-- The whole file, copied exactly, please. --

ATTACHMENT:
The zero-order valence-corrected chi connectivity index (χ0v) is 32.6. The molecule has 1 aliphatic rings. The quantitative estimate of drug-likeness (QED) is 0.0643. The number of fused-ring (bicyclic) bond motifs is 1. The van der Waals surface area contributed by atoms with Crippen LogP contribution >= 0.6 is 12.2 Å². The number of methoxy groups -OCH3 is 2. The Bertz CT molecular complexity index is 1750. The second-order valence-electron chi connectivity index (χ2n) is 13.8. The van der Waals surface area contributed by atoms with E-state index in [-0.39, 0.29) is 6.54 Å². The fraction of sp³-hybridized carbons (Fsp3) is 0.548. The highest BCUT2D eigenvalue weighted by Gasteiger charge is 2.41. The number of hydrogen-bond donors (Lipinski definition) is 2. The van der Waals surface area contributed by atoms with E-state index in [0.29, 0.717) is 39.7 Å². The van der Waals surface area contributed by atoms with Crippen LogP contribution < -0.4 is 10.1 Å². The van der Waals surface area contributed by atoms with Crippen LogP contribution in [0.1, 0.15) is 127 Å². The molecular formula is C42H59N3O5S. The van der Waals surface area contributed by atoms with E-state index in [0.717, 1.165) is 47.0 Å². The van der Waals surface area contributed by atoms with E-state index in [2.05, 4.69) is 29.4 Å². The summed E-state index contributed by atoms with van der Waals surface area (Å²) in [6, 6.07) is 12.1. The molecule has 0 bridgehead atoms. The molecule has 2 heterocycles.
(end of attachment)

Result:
The zero-order valence-corrected chi connectivity index (χ0v) is 32.6. The molecule has 1 aliphatic rings. The quantitative estimate of drug-likeness (QED) is 0.0643. The number of fused-ring (bicyclic) bond motifs is 1. The van der Waals surface area contributed by atoms with Crippen LogP contribution >= 0.6 is 12.2 Å². The number of methoxy groups -OCH3 is 2. The Bertz CT molecular complexity index is 1750. The second-order valence-electron chi connectivity index (χ2n) is 13.8. The van der Waals surface area contributed by atoms with E-state index in [-0.39, 0.29) is 6.54 Å². The fraction of sp³-hybridized carbons (Fsp3) is 0.548. The highest BCUT2D eigenvalue weighted by Gasteiger charge is 2.41. The number of hydrogen-bond donors (Lipinski definition) is 2. The van der Waals surface area contributed by atoms with E-state index in [0.29, 0.717) is 39.7 Å². The van der Waals surface area contributed by atoms with Crippen LogP contribution < -0.4 is 10.1 Å². The van der Waals surface area contributed by atoms with Crippen LogP contribution in [0.1, 0.15) is 127 Å². The molecular formula is C42H59N3O5S. The van der Waals surface area contributed by atoms with E-state index in [0.717, 1.165) is 47.0 Å². The van der Waals surface area contributed by atoms with E-state index in [2.05, 4.69) is 29.4 Å². The summed E-state index contributed by atoms with van der Waals surface area (Å²) in [6, 6.07) is 12.1. The molecule has 0 bridgehead atoms. The molecule has 2 heterocycles.